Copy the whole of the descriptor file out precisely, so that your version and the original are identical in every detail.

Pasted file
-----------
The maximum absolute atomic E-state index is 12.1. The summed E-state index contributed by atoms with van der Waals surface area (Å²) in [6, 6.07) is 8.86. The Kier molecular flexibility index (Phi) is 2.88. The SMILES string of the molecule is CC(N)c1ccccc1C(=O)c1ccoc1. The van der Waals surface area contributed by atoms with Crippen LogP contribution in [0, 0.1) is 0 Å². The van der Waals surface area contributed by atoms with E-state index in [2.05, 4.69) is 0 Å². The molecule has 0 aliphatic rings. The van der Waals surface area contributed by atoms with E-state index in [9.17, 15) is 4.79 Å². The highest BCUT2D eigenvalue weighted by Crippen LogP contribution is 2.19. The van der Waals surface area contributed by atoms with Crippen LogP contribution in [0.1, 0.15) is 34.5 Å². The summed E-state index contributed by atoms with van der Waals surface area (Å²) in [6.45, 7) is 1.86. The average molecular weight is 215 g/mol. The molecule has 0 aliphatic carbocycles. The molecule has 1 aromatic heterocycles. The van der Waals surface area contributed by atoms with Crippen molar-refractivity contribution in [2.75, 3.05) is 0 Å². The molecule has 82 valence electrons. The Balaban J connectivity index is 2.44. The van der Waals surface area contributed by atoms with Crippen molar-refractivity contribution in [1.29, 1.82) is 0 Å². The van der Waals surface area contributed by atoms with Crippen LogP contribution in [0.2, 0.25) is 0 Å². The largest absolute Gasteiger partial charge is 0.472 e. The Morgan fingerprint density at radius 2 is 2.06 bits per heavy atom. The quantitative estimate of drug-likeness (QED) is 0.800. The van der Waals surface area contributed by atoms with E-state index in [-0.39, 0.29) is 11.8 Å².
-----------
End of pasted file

The maximum absolute atomic E-state index is 12.1. The summed E-state index contributed by atoms with van der Waals surface area (Å²) in [6, 6.07) is 8.86. The Kier molecular flexibility index (Phi) is 2.88. The SMILES string of the molecule is CC(N)c1ccccc1C(=O)c1ccoc1. The van der Waals surface area contributed by atoms with Crippen LogP contribution in [0, 0.1) is 0 Å². The van der Waals surface area contributed by atoms with E-state index in [2.05, 4.69) is 0 Å². The molecule has 0 aliphatic rings. The van der Waals surface area contributed by atoms with E-state index in [9.17, 15) is 4.79 Å². The highest BCUT2D eigenvalue weighted by Crippen LogP contribution is 2.19. The van der Waals surface area contributed by atoms with Crippen LogP contribution in [0.1, 0.15) is 34.5 Å². The summed E-state index contributed by atoms with van der Waals surface area (Å²) in [6.45, 7) is 1.86. The average molecular weight is 215 g/mol. The molecule has 0 aliphatic carbocycles. The molecule has 1 aromatic heterocycles. The van der Waals surface area contributed by atoms with Crippen molar-refractivity contribution in [2.75, 3.05) is 0 Å². The molecule has 82 valence electrons. The Balaban J connectivity index is 2.44. The van der Waals surface area contributed by atoms with Crippen molar-refractivity contribution in [1.29, 1.82) is 0 Å². The van der Waals surface area contributed by atoms with Crippen LogP contribution in [0.2, 0.25) is 0 Å². The largest absolute Gasteiger partial charge is 0.472 e. The Morgan fingerprint density at radius 2 is 2.06 bits per heavy atom. The quantitative estimate of drug-likeness (QED) is 0.800. The van der Waals surface area contributed by atoms with E-state index in [-0.39, 0.29) is 11.8 Å².